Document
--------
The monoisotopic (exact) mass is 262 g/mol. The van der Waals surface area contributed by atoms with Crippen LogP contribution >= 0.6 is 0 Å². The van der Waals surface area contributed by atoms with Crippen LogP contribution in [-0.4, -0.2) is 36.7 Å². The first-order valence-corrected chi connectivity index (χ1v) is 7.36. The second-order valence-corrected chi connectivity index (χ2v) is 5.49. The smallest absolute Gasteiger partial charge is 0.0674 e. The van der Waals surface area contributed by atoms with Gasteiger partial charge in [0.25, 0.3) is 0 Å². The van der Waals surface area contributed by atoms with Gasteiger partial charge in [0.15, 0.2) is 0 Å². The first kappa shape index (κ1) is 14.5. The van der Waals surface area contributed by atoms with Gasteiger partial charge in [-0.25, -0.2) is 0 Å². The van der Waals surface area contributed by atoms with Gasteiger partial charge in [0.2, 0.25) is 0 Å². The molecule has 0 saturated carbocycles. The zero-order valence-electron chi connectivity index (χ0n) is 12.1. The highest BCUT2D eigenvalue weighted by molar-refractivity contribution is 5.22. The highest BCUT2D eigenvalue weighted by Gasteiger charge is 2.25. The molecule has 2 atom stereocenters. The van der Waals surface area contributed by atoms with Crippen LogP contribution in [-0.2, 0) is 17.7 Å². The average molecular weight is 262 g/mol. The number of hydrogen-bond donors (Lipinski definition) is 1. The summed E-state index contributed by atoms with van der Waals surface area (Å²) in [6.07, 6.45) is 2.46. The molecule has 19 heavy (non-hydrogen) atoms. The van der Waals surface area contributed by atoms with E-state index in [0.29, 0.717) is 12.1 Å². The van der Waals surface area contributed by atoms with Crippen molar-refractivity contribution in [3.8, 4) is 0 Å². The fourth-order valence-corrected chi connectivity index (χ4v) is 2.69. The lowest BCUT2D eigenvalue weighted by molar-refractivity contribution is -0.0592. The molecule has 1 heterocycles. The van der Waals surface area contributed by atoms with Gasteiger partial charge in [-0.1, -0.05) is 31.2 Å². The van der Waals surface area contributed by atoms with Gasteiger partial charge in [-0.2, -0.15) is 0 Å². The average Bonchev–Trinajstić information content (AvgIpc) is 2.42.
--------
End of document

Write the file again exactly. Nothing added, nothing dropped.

The monoisotopic (exact) mass is 262 g/mol. The van der Waals surface area contributed by atoms with Crippen LogP contribution >= 0.6 is 0 Å². The van der Waals surface area contributed by atoms with Crippen LogP contribution in [-0.4, -0.2) is 36.7 Å². The first-order valence-corrected chi connectivity index (χ1v) is 7.36. The second-order valence-corrected chi connectivity index (χ2v) is 5.49. The smallest absolute Gasteiger partial charge is 0.0674 e. The van der Waals surface area contributed by atoms with Gasteiger partial charge in [0.25, 0.3) is 0 Å². The van der Waals surface area contributed by atoms with Gasteiger partial charge in [0.15, 0.2) is 0 Å². The first kappa shape index (κ1) is 14.5. The van der Waals surface area contributed by atoms with Gasteiger partial charge in [-0.25, -0.2) is 0 Å². The van der Waals surface area contributed by atoms with Gasteiger partial charge in [0.2, 0.25) is 0 Å². The molecule has 0 saturated carbocycles. The zero-order valence-electron chi connectivity index (χ0n) is 12.1. The highest BCUT2D eigenvalue weighted by molar-refractivity contribution is 5.22. The highest BCUT2D eigenvalue weighted by Gasteiger charge is 2.25. The molecule has 2 atom stereocenters. The van der Waals surface area contributed by atoms with Crippen LogP contribution in [-0.2, 0) is 17.7 Å². The average molecular weight is 262 g/mol. The number of hydrogen-bond donors (Lipinski definition) is 1. The summed E-state index contributed by atoms with van der Waals surface area (Å²) in [6.07, 6.45) is 2.46. The molecule has 19 heavy (non-hydrogen) atoms. The van der Waals surface area contributed by atoms with E-state index in [0.29, 0.717) is 12.1 Å². The van der Waals surface area contributed by atoms with Crippen molar-refractivity contribution in [3.8, 4) is 0 Å². The fourth-order valence-corrected chi connectivity index (χ4v) is 2.69. The lowest BCUT2D eigenvalue weighted by molar-refractivity contribution is -0.0592. The molecule has 1 heterocycles. The van der Waals surface area contributed by atoms with Gasteiger partial charge in [-0.1, -0.05) is 31.2 Å². The van der Waals surface area contributed by atoms with Gasteiger partial charge in [-0.2, -0.15) is 0 Å². The average Bonchev–Trinajstić information content (AvgIpc) is 2.42.